Having a good relationship with your tenants and open communication will set you up for success throughout the sales of your property. As you prepare for open homes, you need permission from your tenants to access the house to get an appraisal, photos, for open homes and viewings. You also need to get their permission before publishing marketing that includes any photos of their possessions.

While a tenant can’t unreasonably refuse access, they can set reasonable conditions.  This may include limiting access to certain days and times of the week. They can also refuse open homes and auctions at the property.

It’s best to sort a plan that will see you through the marketing process. Ensure all parties agree to it in writing by making sure it is signed by everyone involved.

Provide incentives

Ensuring a steady rental income during the property sale is a priority for many investors. Incentives can greatly influence a tenant's willingness to maintain the property in good condition and make it available for inspections. Incentives you can consider include:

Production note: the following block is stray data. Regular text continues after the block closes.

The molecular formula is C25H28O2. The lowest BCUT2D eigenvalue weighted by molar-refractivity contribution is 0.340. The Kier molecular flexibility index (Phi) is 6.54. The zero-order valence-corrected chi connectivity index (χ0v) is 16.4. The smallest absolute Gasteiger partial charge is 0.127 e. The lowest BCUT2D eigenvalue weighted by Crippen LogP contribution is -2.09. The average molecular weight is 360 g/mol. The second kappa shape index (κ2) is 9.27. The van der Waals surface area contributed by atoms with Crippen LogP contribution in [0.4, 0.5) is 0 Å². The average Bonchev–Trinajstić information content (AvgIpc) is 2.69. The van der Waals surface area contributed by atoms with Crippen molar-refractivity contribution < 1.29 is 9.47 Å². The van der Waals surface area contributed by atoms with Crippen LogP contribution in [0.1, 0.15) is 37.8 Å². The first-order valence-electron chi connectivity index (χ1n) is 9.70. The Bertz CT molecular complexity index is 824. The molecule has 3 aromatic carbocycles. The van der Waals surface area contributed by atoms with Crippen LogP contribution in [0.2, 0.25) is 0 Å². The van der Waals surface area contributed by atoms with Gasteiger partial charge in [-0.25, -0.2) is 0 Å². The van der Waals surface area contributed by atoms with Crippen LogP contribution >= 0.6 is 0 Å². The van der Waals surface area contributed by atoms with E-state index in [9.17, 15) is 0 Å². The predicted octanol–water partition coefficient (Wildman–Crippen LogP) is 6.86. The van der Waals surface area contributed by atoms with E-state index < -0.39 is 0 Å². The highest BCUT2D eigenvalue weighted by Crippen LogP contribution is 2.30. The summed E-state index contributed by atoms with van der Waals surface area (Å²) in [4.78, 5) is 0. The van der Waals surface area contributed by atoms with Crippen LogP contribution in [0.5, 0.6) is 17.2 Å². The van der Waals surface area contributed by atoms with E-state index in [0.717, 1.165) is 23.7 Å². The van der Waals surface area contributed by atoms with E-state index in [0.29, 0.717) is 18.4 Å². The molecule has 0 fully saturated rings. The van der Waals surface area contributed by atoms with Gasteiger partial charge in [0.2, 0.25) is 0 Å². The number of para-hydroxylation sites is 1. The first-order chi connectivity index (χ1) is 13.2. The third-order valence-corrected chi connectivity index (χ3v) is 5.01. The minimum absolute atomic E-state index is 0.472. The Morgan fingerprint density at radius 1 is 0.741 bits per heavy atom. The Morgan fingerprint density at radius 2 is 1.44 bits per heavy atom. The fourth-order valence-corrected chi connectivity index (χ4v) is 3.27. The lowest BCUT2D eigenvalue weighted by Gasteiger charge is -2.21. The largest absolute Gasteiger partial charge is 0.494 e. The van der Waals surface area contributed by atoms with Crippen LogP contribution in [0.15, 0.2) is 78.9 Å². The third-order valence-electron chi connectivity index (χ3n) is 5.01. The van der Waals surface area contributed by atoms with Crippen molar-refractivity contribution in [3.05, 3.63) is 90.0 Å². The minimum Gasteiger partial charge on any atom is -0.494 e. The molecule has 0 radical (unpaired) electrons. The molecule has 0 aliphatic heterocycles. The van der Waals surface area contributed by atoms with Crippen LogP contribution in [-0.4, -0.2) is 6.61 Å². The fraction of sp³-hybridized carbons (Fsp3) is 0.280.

Rent reduction: Consider reducing the weekly rent by $50 to $100 in exchange for the tenants' commitment to present the property in its best possible condition for viewings and staying away during open homes.

Relocation support: If the tenant must move after the sale, offer one week of free rent to assist them in covering relocation expenses.

Small inspection fee: Provide a nominal fee to tenants for accommodating open homes while ensuring they tidy and prepare the property for sale.

Reference for future rentals: Offer to provide a reference for their future rental property applications, enhancing their prospects in securing a new rental.

Pay for professional cleaning: Not only will this help you get the property looking great for viewings, but it will also take pressure off your tenants before photos and open homes.

These incentives not only promote cooperation but also foster a positive relationship between landlords and tenants during the challenging period of selling a rental property.

Selling a tenanted property: advantages and considerations

Selling a rental property while tenants are in residence presents several advantages and considerations for both landlords and potential buyers.

Benefits for tenants:

Continuity and stability: Tenants can remain in their familiar surroundings, providing them with continuity and stability.

Potential lease continuation: The new owner may choose to honour the existing lease, allowing tenants to continue living in the property.